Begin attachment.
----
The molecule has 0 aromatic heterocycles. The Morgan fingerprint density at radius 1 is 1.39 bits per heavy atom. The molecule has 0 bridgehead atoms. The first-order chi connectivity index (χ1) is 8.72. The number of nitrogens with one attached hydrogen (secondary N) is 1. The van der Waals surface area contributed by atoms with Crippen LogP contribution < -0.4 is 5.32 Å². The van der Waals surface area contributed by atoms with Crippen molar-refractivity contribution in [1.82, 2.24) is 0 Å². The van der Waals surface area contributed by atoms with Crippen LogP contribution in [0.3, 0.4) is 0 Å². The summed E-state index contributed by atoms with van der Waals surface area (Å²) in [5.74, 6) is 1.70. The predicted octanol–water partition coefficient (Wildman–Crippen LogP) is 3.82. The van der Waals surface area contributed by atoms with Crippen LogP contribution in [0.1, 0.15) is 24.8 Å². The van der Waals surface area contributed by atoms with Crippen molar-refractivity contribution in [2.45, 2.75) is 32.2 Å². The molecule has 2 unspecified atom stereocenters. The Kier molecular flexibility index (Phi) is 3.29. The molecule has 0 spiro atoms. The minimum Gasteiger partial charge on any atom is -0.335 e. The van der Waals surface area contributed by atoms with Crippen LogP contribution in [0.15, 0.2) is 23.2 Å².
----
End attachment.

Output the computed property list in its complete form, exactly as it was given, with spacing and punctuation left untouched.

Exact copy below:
The molecule has 0 aromatic heterocycles. The Morgan fingerprint density at radius 1 is 1.39 bits per heavy atom. The molecule has 0 bridgehead atoms. The first-order chi connectivity index (χ1) is 8.72. The number of nitrogens with one attached hydrogen (secondary N) is 1. The van der Waals surface area contributed by atoms with Crippen LogP contribution < -0.4 is 5.32 Å². The van der Waals surface area contributed by atoms with Crippen molar-refractivity contribution in [1.82, 2.24) is 0 Å². The van der Waals surface area contributed by atoms with Crippen LogP contribution in [0.3, 0.4) is 0 Å². The summed E-state index contributed by atoms with van der Waals surface area (Å²) in [5.74, 6) is 1.70. The predicted octanol–water partition coefficient (Wildman–Crippen LogP) is 3.82. The van der Waals surface area contributed by atoms with Crippen LogP contribution in [0.1, 0.15) is 24.8 Å². The van der Waals surface area contributed by atoms with Crippen molar-refractivity contribution in [2.45, 2.75) is 32.2 Å². The molecule has 2 unspecified atom stereocenters. The Kier molecular flexibility index (Phi) is 3.29. The molecule has 0 spiro atoms. The minimum Gasteiger partial charge on any atom is -0.335 e. The van der Waals surface area contributed by atoms with Crippen LogP contribution in [0.15, 0.2) is 23.2 Å².